U. S. Senator Lamar Alexander (R-TN) today joined Memphis officials in praising the success of East High School, saying that their achievement proves that schools on the frontlines often know best how to educate their students.
"East High encourages students to help each other succeed," said Alexander at a school assembly of more than 1,000 students and community members. "The mentoring program at this school is a shining example of what happens when we give schools the flexibility to innovate.”
Alexander spoke at the school during the ceremony naming the East High School Auditorium in honor of Charles McVean, who graduated as an honor student from the school in 1961 before getting a degree from Vanderbilt University. McVean is the founder of the Greater East High Foundation, which operates a number of programs for the school including the East High Enrichment Academy
Alexander highlighted the good work of the East High Enrichment Academy, which provides both after school and Saturday remedial and enrichment programs for 7th and 8th grade students.
Currently, 35 East High honor students act as tutors and mentors to the younger students. A January study of this program found that 33 percent of seventh and eighth grade students consistently and voluntarily attended after school and Saturday classes last year.
“Charles McVean appreciates the value of a good education, and understands the importance of giving back to the community,” Alexander said. “Asking high school students to serve as tutors and mentors to 7th and 8th grade students is a great idea, one that more schools should replicate. It is good to see peer pressure used for something positive like a solid education.”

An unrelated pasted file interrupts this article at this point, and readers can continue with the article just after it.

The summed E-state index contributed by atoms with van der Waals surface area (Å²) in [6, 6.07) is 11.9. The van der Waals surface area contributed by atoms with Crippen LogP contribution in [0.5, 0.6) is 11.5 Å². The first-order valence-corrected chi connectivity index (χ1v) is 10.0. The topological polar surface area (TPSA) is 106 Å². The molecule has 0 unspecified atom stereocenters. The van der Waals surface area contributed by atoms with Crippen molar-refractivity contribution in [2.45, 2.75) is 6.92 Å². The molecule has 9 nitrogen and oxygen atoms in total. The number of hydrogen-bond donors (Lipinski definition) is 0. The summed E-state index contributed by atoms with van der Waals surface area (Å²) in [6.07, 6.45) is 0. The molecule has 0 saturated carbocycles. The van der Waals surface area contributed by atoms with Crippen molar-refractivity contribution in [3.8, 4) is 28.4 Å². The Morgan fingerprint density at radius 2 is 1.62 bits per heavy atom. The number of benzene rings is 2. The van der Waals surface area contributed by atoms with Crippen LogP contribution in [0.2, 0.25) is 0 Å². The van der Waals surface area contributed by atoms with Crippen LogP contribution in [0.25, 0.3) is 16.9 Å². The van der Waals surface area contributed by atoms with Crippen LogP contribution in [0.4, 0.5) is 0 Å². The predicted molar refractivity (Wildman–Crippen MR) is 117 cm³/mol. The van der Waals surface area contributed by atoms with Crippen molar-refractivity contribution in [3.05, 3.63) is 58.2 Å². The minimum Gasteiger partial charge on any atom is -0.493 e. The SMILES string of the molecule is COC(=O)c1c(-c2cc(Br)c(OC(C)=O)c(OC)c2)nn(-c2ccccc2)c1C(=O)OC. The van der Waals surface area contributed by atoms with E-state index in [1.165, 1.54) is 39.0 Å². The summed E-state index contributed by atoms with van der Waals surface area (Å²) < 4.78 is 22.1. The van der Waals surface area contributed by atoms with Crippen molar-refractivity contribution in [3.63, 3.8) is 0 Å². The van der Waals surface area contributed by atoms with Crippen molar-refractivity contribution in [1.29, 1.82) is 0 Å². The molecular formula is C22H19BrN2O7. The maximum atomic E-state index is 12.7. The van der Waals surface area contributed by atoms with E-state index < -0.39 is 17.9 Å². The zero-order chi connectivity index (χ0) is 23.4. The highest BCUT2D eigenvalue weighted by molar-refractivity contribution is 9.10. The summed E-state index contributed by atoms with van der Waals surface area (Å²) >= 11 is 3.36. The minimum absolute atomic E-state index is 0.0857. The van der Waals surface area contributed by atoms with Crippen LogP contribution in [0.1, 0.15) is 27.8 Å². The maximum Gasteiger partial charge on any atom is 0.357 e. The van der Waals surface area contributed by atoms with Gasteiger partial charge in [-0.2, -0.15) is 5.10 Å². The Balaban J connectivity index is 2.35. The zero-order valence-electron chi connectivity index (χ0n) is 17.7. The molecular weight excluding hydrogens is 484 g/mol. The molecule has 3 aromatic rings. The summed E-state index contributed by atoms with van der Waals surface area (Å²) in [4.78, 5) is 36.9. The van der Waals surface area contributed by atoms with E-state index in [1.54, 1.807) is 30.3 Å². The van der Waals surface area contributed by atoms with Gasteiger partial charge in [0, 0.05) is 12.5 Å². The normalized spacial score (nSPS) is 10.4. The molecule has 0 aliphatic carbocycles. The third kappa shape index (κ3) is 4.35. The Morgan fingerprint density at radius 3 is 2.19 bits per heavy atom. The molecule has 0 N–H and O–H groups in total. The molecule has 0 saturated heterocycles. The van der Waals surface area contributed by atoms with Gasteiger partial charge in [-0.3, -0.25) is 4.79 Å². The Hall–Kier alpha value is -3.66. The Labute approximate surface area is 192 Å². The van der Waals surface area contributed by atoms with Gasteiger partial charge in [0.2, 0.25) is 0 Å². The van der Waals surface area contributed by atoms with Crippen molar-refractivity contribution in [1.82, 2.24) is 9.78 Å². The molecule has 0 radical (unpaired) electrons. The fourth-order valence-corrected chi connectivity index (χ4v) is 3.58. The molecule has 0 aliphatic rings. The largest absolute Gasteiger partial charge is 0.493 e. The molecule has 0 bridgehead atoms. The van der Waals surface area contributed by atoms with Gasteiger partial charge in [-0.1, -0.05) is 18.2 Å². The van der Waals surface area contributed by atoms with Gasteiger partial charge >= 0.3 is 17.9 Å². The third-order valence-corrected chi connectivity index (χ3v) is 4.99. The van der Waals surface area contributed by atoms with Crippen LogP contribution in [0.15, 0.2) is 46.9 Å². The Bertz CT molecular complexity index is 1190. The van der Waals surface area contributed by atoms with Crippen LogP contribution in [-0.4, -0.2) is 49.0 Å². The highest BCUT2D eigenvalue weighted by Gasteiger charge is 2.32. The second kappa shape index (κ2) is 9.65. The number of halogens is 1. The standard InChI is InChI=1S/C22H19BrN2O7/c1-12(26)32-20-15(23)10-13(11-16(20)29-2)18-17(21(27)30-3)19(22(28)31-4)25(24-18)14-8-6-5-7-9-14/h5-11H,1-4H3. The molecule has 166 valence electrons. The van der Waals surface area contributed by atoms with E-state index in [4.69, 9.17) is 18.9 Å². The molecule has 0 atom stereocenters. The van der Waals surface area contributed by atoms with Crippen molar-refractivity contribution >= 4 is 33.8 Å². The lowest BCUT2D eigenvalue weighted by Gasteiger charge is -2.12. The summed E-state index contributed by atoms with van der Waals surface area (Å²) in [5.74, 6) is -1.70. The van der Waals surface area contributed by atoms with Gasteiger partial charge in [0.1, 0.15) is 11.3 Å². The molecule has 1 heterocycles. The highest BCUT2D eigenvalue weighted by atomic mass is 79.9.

The study of the program also found that:
* No tutored 7th grade student failed the standardized Tennessee Comprehensive Aptitude Program "TCAP" exam (compared to a 30 percent failure rate for students that did not attend tutoring).
* Only one 8th grade student in the tutoring program failed the 8th grade TCAP exam (compared to a 28 percent failure rate of the 8th grade students who did not attend the tutoring).
Alexander said as Congress looks to reauthorize No Child Left Behind, it should let the states find the best way to improve and measure school success.
“Back in Washington, I think we need to make sure we give schools and states the flexibility they need to use models like this program and the work of Charles McVean to improve the rest of our nation’s schools,” said Alexander, a former , a former U.S. Secretary of Education.